Apart from the misconception of cause of EVD, the knowledge of community-based modes of transmission (from infected individual to others, and from infected fomites/objects to man) of EVD were also less known among the residents of the agrarian community. This is worrisome because during outbreaks, community-based transmissions are responsible for most secondary cases and thus responsible for perpetuating the spread of infection . The knowledge of prevention of EVD was also found to be inadequate. More than 50% did not know that; avoiding direct contact with people, frequent hand washing, avoiding contact with non-human primates’ body fluids and blood, and avoiding contact with infected items are precautionary measures. When the respondents were asked how they will handle the corpse of a relative that died of EVD; it was evident that the people knew that burying someone with EVD is not without risk but they opposed cremation - “… I cannot allow my own deceased family member to be burnt”. Cremation is rejected because it is not culturally acceptable in most parts of West-Africa where autochthonous residents strongly believe that deceased soul will haunt living relatives if not given a traditionally acceptable burial . This has potential to impede effective burial of dead cases and it can aggravate epidemics as evidenced by catastrophic events that followed unsafe burial of cases at the early stages of the 2014 outbreak (in Sierra Leone and Liberia) [24, 25]. It may be beneficial to gradually institute interventions involving anthropologists and traditional institutions to discuss and relay such messages at the grass root level.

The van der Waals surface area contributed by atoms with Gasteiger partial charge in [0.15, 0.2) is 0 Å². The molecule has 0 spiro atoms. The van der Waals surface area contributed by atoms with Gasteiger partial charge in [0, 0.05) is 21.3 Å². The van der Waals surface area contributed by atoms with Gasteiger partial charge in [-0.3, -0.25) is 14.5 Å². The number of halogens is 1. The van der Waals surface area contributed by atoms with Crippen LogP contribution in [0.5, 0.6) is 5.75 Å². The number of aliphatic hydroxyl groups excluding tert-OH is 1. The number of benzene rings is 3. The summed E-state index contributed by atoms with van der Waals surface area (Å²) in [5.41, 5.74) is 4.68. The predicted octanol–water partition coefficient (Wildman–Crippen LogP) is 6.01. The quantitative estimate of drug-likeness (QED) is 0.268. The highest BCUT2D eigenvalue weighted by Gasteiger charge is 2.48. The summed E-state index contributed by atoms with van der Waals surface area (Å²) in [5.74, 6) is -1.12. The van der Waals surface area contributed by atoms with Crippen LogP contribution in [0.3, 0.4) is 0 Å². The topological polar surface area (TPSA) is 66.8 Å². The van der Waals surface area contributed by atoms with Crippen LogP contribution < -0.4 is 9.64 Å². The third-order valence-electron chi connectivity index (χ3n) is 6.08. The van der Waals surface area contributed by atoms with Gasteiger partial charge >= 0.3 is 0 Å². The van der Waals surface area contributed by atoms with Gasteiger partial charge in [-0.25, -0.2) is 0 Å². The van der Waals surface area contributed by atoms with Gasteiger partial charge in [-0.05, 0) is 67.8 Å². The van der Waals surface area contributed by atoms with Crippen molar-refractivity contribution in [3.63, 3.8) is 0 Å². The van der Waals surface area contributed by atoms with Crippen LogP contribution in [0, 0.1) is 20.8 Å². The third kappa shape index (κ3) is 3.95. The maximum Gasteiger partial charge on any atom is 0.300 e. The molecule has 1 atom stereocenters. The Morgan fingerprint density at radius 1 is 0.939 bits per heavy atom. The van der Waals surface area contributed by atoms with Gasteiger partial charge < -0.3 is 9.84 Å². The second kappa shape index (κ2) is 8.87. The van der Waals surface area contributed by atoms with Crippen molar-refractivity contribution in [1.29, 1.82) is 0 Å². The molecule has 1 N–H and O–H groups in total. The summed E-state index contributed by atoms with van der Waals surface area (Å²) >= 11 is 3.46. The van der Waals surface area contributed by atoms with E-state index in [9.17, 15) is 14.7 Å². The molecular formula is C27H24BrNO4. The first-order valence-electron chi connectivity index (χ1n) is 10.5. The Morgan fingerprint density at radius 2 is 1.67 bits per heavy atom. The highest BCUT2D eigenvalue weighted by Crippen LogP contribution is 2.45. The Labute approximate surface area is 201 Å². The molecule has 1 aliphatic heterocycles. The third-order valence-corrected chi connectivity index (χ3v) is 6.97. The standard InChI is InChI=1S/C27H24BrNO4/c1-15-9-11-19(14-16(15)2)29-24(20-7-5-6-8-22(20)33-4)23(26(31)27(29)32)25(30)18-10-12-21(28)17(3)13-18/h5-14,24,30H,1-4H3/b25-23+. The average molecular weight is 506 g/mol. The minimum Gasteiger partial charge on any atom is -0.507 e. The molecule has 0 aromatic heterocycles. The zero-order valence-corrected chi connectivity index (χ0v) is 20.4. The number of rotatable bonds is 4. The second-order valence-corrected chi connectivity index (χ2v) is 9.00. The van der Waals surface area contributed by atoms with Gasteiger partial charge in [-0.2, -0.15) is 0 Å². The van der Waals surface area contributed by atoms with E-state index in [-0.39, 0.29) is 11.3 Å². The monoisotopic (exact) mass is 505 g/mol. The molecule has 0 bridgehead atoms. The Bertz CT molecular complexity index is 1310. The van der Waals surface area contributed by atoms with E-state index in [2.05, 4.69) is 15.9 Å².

Exploring the respondent’s knowledge of cure of EVD, it was found that although some (31.4%) knew that there is no cure for the disease, yet, most preferred local herbalists over orthodox medical practitioners to care for their loved one in case he/she contacts EVD. Being a rural setting, this is not surprising. The rationale behind this preference is the fear of having their relative isolated from them: “… ..once they carry the person (victims) away from you, you will not be allowed to see them again …” The discussants’ preference of local herbalist over medical practitioners is another cause for concern as such misconceptions had made people in Gulu district, Uganda to resort to traditional practices such as ‘ryemo gemo’ rituals (wild shouting, jumping and running into Nile river), ‘chani labolo’ rituals (slaughtering and littering intestines of several goats on ground) in Kotido district of Uganda, all in an attempt to ‘cure’ the disease. Such practices only enhanced the spread of the disease and complicated the economic cost of the outbreak [26, 27]. This also has implications for other highly infectious diseases such as Lassa fever and COVID-19 that require isolation of confirmed positive cases as part of containment. In such situations, similar preference for alternative treatment options may negatively impact control efforts.
The factor that was found to significantly influence participants knowledge about EVD was their educational status. The agrarian community dwellers with at least secondary education in this study were more likely to have good knowledge of EVD compared to those with only primary or no formal education. This highlights the need to increase education coverage in local communities as the level of education of the populace could play an important role in determining the magnitude of spread as modelled by outcomes in two separate outbreaks in Sudan .